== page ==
Age related back pain affects a large number of people. With the passage of time, muscles lose elasticity, bones lose strength, and the spine loses cushioning as one ages, which in turn leads to lower back pain. Medical conditions such as arthritis, osteoporosis, viral infections, and other diseases can further contribute to the pain.
For many people, these degenerative age related changes in the spine have a negative impact upon their lives. Many people cite a loss in the ability to engage in physically-intense activities, such as exercise, or sometimes even simple activities like tending to the garden, or even walking, without being in constant pain.
Many of these changes may be irreversible. However, they can be managed, and improved to the point where the pain subsides. In this article, we’ll be presenting what you can do to return to a pain-free life that allows you to focus on what is important instead.
What changes occur in the aging spine?
Degenerative changes in the spine are those that cause the loss of normal structure and/or function due to wear and tear associated with aging. Repeated strains, sprains, and overuse of the back cause a gradual degeneration of the intervertebral discs of the spine.
These changes may cause symptoms such as:
- Back pain and stiffness
- Neck pain
- Leg pain
- Numbness and/or tingling in the spine
- Difficulty standing upright
- Difficulty walking
These symptoms may occur by themselves, but more often than not they appear due to the onset of various spinal disorders. Some of them are discussed below.
Disc degeneration can be caused by prolonged and irregular pressure on the discs due to the patient’s poor posture and bio-mechanical deformities (such as a short leg). After the age of 60 when even normal discs lose up to 20% of their water content, they become prolapsed (thinner) and are not as elasticated as before.
Remnants of the nucleus pulposus known as debris can then adhere to the sides of nerve sleeves causing pain. DDD often combines with other conditions such as osteophytosis or sponyltitus (cracks in the pars intervertebralis).
The degeneration of the facet joints (bones that are responsible for allowing movement in the spine) can lead to back pain and stiffness. With time and usage of the spine, these joins become worn down and are not as flexible and healthy as they once were, which is what may lead to back pain in older people.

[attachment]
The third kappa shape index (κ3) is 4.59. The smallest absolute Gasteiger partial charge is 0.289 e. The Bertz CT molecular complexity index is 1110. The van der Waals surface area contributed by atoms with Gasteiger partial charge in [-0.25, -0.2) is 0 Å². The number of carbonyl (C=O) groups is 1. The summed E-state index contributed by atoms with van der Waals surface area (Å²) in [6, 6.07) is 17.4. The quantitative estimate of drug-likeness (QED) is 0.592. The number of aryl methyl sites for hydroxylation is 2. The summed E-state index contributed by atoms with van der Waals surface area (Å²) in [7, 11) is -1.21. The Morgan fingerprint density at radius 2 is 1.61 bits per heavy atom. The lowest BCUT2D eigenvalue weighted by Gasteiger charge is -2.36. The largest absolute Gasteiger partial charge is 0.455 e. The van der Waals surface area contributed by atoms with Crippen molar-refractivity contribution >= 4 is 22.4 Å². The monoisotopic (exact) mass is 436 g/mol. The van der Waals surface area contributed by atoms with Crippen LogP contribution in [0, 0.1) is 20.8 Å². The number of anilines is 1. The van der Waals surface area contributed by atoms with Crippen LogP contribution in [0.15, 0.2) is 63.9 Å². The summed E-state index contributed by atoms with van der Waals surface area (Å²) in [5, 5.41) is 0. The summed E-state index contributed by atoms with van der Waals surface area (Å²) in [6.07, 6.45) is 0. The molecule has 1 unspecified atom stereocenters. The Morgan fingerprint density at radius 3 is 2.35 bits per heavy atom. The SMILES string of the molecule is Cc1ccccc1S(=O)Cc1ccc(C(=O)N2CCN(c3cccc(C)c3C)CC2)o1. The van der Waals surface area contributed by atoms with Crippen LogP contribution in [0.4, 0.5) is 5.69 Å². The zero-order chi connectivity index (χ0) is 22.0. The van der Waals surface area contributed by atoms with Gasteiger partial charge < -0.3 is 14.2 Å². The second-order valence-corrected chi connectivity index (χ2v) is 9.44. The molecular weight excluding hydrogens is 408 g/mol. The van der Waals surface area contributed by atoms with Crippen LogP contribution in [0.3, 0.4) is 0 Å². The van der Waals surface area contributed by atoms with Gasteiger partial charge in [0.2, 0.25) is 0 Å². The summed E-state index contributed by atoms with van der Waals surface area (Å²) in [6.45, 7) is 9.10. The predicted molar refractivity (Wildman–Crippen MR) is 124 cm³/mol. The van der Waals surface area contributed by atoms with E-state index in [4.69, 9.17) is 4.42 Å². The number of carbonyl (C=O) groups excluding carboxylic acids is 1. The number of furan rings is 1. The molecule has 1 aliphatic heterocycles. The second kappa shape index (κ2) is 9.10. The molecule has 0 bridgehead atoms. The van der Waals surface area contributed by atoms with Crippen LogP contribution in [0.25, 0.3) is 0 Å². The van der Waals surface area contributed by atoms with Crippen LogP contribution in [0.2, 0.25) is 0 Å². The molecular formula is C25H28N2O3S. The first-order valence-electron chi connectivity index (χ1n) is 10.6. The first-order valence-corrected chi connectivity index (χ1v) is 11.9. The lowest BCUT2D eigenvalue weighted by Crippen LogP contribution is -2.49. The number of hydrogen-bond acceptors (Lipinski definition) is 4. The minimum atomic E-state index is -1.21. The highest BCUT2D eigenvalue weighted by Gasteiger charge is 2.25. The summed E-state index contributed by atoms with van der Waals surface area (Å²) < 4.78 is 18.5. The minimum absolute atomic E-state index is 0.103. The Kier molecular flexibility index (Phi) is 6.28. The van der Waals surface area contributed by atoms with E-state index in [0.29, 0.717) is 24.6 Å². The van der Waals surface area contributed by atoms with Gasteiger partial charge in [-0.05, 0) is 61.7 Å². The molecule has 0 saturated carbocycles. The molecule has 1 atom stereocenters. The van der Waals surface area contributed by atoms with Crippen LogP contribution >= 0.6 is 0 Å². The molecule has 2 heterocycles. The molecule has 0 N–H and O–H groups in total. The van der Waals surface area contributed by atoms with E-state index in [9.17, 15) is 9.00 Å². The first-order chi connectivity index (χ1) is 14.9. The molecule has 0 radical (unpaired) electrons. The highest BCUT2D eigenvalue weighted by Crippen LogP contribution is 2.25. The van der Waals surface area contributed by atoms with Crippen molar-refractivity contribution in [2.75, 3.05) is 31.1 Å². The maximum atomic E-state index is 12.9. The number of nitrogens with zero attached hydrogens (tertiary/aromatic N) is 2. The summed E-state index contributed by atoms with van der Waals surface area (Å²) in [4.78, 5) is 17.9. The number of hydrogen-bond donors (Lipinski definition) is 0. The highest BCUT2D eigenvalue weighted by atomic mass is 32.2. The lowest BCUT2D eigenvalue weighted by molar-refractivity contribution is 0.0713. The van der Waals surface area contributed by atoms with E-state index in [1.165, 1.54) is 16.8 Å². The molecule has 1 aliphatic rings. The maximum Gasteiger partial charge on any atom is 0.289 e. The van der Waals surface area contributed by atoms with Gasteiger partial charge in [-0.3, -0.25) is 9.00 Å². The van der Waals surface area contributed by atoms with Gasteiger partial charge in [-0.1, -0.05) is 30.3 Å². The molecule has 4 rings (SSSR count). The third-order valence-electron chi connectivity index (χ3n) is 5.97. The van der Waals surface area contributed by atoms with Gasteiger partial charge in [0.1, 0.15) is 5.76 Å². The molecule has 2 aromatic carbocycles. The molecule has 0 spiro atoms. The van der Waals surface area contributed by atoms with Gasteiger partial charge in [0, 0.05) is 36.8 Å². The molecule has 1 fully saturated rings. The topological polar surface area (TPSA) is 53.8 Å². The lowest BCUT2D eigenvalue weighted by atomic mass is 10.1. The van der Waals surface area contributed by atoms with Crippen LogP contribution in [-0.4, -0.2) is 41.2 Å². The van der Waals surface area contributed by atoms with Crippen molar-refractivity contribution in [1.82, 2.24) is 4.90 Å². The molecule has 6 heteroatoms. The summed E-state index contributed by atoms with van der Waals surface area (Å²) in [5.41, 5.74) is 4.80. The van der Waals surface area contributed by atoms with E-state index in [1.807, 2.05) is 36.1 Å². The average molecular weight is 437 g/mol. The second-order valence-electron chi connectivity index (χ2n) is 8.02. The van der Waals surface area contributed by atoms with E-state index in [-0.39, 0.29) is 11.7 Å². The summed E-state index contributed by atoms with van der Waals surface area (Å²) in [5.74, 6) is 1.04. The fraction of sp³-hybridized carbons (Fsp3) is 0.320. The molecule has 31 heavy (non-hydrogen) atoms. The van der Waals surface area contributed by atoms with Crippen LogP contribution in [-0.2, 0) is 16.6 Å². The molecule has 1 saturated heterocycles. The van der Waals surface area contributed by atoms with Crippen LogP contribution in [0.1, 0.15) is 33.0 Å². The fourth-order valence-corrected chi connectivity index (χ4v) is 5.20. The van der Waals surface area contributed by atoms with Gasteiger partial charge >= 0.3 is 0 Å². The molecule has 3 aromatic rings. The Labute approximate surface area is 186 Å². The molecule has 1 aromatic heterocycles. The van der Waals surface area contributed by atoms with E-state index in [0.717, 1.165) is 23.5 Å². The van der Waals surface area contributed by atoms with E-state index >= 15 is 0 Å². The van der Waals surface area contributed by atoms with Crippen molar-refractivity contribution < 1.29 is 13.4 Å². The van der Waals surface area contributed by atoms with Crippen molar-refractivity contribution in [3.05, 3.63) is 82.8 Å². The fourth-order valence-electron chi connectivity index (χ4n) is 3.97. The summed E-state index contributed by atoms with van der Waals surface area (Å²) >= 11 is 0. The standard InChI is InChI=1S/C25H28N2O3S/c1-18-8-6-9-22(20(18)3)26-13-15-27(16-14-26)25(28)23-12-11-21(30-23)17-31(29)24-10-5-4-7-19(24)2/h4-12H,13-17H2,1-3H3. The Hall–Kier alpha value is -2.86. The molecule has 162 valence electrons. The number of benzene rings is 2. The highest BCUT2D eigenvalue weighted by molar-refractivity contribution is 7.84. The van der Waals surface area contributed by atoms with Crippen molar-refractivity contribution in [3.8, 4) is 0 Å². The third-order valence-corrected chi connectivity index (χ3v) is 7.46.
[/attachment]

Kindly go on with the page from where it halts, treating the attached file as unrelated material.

This is a condition where the spinal canal (passage through which the spinal cord passes) becomes narrower. It may then place pressure on the spinal cord and nerve roots, leading to nerve pain. It can affect any region of the spine, be it the lumbar spine, thoracic spine, or cervical spine.
One of the main issues that a spinal stenosis sufferer encounters (apart from pain) is that of having difficulty walking.
Other spinal problems may affect the spine in old age, although these might not necessarily be attributed to age alone but may have other causes such as injuries, potentially causing a change in spinal curvature. Some notable mentions include: sciatica, herniated discs, bulging discs, muscle strains and sprains, bone spurs, poor posture, spinal deformities such as scoliosis and kyphosis, hyperkyphosis, and others.
Some more serious conditions that can lead to back pain in old age include: compressed vertebrae, compression fractures, damage to the spinal nerves, and tumours.
What can be done to manage/treat the pain that comes with degenerative changes in the spine?
The best thing to do to manage an ageing spine is to keep active lifestyle as much as possible, try to look after one’s posture and maintain or get to a healthy weight.
However, there are also treatment options available to boost recovery. Some of them are:
- Taking some form of pain medication to temporarily alleviate the pain and possible inflammation
- Physical therapy to re-mobilise the spine
- Surgical intervention (including the option for spinal fusion). As a side note, this method should be used as a last resort and in extreme cases only due to the high chance of complications and resurgence of the issue post-operation.
- Using a safe and non-invasive spinal decompression device to deal with back pain at home, such as the Spinal Backrack:
Spinal Backrack System
Through doing a series of exercises approximately 3x a week as required (depending on the severity of the condition) you can learn to manage an ageing spine effectively and not suffer from the symptoms any further without resorting to painkillers and unnecessary surgery. If you want further support whilst on the move, gardening, walking etc, you can use our Backrack Belt which treats as you carry on with your day.
Author: Spinal Backrack